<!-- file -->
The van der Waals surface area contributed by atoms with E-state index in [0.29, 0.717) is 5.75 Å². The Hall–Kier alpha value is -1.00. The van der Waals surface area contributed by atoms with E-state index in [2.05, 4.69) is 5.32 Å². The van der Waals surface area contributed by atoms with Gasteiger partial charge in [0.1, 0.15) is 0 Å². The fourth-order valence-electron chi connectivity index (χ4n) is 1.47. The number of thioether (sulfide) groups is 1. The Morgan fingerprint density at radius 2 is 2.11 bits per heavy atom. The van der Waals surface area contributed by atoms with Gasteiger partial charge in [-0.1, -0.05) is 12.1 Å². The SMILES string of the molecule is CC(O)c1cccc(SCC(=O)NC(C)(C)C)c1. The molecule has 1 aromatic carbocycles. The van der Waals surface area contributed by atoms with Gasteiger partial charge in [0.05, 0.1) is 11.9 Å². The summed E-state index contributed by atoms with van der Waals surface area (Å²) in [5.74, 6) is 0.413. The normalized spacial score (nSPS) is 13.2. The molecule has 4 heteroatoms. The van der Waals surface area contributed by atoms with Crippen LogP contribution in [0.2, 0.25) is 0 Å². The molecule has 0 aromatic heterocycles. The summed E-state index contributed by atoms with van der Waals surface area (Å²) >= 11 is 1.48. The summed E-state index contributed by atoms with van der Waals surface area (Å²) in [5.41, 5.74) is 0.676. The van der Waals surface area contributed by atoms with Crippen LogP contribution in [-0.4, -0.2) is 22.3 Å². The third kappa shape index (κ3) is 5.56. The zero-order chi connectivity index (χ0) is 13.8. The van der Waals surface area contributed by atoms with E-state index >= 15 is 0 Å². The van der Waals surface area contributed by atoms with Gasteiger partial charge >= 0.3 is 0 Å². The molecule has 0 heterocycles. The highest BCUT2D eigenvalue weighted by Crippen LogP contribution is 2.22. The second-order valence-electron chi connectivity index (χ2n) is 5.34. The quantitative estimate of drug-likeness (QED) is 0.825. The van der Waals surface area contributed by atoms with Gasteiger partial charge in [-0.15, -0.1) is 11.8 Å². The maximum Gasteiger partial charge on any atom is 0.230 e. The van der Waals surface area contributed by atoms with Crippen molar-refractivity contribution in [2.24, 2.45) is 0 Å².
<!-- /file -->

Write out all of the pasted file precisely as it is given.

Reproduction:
The van der Waals surface area contributed by atoms with E-state index in [0.29, 0.717) is 5.75 Å². The Hall–Kier alpha value is -1.00. The van der Waals surface area contributed by atoms with E-state index in [2.05, 4.69) is 5.32 Å². The van der Waals surface area contributed by atoms with Gasteiger partial charge in [0.1, 0.15) is 0 Å². The fourth-order valence-electron chi connectivity index (χ4n) is 1.47. The number of thioether (sulfide) groups is 1. The Morgan fingerprint density at radius 2 is 2.11 bits per heavy atom. The van der Waals surface area contributed by atoms with Gasteiger partial charge in [-0.1, -0.05) is 12.1 Å². The SMILES string of the molecule is CC(O)c1cccc(SCC(=O)NC(C)(C)C)c1. The molecule has 1 aromatic carbocycles. The van der Waals surface area contributed by atoms with Gasteiger partial charge in [0.05, 0.1) is 11.9 Å². The summed E-state index contributed by atoms with van der Waals surface area (Å²) in [5.74, 6) is 0.413. The normalized spacial score (nSPS) is 13.2. The molecule has 4 heteroatoms. The van der Waals surface area contributed by atoms with Crippen LogP contribution in [0.2, 0.25) is 0 Å². The molecule has 0 aromatic heterocycles. The summed E-state index contributed by atoms with van der Waals surface area (Å²) >= 11 is 1.48. The summed E-state index contributed by atoms with van der Waals surface area (Å²) in [5.41, 5.74) is 0.676. The van der Waals surface area contributed by atoms with Crippen LogP contribution in [-0.4, -0.2) is 22.3 Å². The third kappa shape index (κ3) is 5.56. The zero-order chi connectivity index (χ0) is 13.8. The van der Waals surface area contributed by atoms with E-state index >= 15 is 0 Å². The van der Waals surface area contributed by atoms with Gasteiger partial charge >= 0.3 is 0 Å². The molecule has 0 heterocycles. The highest BCUT2D eigenvalue weighted by Crippen LogP contribution is 2.22. The second-order valence-electron chi connectivity index (χ2n) is 5.34. The quantitative estimate of drug-likeness (QED) is 0.825. The van der Waals surface area contributed by atoms with Gasteiger partial charge in [-0.15, -0.1) is 11.8 Å². The maximum Gasteiger partial charge on any atom is 0.230 e. The van der Waals surface area contributed by atoms with Crippen molar-refractivity contribution in [2.24, 2.45) is 0 Å².